Rosfeld’s lawyer Patrick Thomassey boasts long history of tackling the tough cases
Sporting a thick mane now more salt than pepper and an impeccably tailored suit, Patrick Thomassey cuts a confident figure in the courtroom.
It’s a confidence borne of razor-sharp legal skills the 71-year-old Monroeville lawyer has honed in more than four decades in court.
But friends and colleagues say the attorney who represents Michael Rosfeld, the former police officer who stands trial this week for the shooting death of 17-year-old Antwon Rose II, brings something more than raw skill to the table.
When he worked as Allegheny County’s chief homicide detective, Robert Payne clocked countless hours with Thomassey. The former college football cornerback was given the keys to a grand jury investigation. Over months, the young prosecutor helped Payne track serial contract killer Richard Henkel — rumored to have been involved in 32 killings – across the country and bring him to justice.
Payne summed up what drives Thomassey: heart.
“The best way to describe Pat is that he cares,” said Payne, who has served as police chief of Edgewood since 2008. “I was kind of surprised when he left the DA’s office. But for him, it isn’t all about money or fame. There’s this thing called justice, and it’s for real and Pat knows it’s for real.”
Payne wasn’t surprised when Rosfeld hired Thomassey.
“If I ever got in trouble, Pat Thomassey would be the first person I’d call,” Payne said.
Eastern suburb roots
Like Rosfeld, Thomassey has connections to the struggling towns in Pittsburgh’s eastern suburbs. He grew up in Chalfant, a borough down the road from East Pittsburgh. He was the second of five children of Marian Thomassey, a homemaker, and Pat Thomassey Sr., a bartender who ran Pat’s Place — a beloved Turtle Creek tavern that stood on Airbrake Avenue.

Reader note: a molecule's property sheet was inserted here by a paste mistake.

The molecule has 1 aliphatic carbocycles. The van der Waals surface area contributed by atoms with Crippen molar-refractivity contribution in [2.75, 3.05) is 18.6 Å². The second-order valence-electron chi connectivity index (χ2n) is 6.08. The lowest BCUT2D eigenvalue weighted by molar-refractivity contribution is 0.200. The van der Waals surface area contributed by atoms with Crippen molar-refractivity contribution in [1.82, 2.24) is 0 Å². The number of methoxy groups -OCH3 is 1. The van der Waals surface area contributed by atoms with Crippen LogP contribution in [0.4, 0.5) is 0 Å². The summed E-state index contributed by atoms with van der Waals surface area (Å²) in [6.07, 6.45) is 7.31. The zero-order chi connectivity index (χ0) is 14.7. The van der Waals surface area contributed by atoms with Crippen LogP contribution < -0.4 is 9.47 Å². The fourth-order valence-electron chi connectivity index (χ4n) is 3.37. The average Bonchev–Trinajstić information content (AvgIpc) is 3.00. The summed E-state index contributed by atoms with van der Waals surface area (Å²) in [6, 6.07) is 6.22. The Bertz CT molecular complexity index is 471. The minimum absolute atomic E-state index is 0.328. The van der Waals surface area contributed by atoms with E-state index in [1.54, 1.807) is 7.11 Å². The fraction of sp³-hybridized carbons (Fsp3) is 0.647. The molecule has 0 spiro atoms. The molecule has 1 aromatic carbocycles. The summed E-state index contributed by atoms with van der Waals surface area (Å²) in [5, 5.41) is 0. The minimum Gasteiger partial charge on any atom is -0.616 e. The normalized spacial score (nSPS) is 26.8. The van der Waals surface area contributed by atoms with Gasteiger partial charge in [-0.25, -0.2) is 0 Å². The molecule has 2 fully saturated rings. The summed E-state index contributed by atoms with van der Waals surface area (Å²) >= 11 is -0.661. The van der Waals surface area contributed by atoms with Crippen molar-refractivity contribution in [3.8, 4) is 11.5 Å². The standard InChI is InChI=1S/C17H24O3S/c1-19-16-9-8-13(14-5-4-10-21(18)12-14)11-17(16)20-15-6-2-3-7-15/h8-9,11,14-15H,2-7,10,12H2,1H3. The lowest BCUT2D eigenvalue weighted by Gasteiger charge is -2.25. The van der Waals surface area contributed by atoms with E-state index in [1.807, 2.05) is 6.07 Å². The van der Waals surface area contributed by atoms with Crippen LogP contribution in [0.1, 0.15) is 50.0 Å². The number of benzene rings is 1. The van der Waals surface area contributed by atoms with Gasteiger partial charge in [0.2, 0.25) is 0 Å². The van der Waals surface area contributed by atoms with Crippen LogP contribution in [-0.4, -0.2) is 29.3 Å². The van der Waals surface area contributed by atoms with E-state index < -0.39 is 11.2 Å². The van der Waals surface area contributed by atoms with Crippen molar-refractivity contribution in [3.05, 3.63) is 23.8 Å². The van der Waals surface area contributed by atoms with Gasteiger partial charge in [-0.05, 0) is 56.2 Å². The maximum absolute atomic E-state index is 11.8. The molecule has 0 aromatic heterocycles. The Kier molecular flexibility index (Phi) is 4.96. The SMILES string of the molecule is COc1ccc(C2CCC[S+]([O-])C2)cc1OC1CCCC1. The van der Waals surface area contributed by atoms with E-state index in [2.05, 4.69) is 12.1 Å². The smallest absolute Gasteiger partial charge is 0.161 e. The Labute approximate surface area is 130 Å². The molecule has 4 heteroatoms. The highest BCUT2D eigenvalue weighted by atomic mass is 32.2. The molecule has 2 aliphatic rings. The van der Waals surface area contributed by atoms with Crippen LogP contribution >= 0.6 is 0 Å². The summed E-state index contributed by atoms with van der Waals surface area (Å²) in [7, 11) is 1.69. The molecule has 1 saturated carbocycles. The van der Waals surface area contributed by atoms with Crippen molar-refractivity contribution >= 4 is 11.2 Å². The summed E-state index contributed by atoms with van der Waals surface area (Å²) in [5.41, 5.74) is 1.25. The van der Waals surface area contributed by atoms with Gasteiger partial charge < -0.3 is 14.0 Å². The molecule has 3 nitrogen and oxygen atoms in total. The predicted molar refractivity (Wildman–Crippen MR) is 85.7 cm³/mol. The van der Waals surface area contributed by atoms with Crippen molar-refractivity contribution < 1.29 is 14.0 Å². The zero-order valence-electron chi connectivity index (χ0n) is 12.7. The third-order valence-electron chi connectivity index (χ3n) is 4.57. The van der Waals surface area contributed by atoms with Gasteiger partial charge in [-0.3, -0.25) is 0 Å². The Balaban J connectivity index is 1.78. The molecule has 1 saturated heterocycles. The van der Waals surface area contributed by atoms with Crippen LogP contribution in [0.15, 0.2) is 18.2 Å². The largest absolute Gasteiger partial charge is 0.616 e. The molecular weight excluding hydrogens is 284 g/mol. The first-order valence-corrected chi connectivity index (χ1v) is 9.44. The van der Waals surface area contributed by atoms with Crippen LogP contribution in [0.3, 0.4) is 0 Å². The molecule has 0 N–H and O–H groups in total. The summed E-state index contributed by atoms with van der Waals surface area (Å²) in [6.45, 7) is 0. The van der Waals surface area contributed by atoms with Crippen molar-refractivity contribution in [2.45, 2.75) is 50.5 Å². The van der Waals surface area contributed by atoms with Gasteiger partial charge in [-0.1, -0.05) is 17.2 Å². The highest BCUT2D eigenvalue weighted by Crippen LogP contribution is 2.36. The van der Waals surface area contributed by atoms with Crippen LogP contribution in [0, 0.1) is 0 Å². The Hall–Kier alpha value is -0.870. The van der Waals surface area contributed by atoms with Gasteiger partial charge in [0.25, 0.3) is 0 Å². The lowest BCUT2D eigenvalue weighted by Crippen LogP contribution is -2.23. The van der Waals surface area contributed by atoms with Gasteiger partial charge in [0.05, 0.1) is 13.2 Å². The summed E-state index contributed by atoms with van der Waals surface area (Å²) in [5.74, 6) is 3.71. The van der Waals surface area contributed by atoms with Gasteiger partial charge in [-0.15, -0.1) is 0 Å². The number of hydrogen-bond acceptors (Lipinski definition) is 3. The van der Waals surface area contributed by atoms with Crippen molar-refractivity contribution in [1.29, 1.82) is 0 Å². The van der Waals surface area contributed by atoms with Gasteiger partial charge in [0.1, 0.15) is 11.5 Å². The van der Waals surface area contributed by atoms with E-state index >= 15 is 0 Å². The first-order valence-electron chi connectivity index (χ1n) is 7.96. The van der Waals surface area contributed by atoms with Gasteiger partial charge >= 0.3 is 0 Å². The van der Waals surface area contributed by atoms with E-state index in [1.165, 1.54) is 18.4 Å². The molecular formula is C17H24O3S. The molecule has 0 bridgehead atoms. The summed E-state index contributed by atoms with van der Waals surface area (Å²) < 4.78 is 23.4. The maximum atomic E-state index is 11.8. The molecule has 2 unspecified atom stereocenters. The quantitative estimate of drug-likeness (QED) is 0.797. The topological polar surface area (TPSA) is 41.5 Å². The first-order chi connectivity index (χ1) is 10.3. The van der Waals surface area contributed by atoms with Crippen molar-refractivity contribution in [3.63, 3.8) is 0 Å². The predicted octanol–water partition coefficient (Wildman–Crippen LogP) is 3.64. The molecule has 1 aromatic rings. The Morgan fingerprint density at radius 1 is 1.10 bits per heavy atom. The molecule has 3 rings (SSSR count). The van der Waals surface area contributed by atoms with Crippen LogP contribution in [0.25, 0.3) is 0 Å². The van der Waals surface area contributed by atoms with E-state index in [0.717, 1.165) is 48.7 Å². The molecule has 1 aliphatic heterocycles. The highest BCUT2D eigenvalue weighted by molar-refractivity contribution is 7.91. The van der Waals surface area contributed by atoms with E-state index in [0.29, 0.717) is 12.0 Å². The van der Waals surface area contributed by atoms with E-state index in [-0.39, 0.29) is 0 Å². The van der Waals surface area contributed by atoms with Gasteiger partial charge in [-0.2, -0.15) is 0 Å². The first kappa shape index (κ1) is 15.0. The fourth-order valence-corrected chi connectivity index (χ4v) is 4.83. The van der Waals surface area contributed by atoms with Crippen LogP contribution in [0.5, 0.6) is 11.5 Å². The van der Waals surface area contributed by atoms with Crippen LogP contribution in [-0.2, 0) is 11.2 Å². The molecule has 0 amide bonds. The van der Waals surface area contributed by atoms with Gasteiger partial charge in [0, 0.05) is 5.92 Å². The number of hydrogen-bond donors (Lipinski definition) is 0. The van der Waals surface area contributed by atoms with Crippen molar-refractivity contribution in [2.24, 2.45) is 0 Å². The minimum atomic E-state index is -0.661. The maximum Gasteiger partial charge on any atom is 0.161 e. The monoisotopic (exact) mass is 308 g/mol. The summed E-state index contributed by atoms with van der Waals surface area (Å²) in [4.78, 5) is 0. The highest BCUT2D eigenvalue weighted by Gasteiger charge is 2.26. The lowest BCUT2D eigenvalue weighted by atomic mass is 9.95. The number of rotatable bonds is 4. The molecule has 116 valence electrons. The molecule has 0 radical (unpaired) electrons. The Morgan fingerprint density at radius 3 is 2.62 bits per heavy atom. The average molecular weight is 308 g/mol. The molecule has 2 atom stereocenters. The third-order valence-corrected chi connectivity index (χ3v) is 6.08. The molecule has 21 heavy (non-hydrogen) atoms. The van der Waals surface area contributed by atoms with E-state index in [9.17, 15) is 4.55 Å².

Thomassey graduated from Churchill High School in 1966. His skill on the football team earned the short, scrappy cornerback a scholarship to Western Colorado State College, now Western Colorado University.
Allegheny County Common Pleas Judge Jeffrey Manning has known Thomassey since high school and considers him a dear friend.
Manning said Thomassey has never abandoned his small-town roots in the eastern suburbs, roots cemented even deeper when he married his wife Joanie, a Wilkinsburg native. The two have been married 43 years.
Thomassey and Manning got together again after law school at Duquesne University. Manning, who was on a three-year draft deferment, attended law school during the day. Thomassey attended night school, tending bar and clerking in the District Attorney’s Office during the day to make ends meet.
They were among an ambitious group of young prosecutors who got their start in the Allegheny County District Attorney’s Office under the late Robert Colville. Among the group were future U.S. Attorney J. Alan Johnson; future state senator and federal Judge Mike Fisher; the late Gary Lancaster, who would become the first black chief federal judge in Pennsylvania’s Western District; and future Pennsylvania Attorney General and Gov. Tom Corbett.
Already, Thomassey was developing a reputation as a tenacious advocate, a feisty bulldog who charmed juries as he built his cases.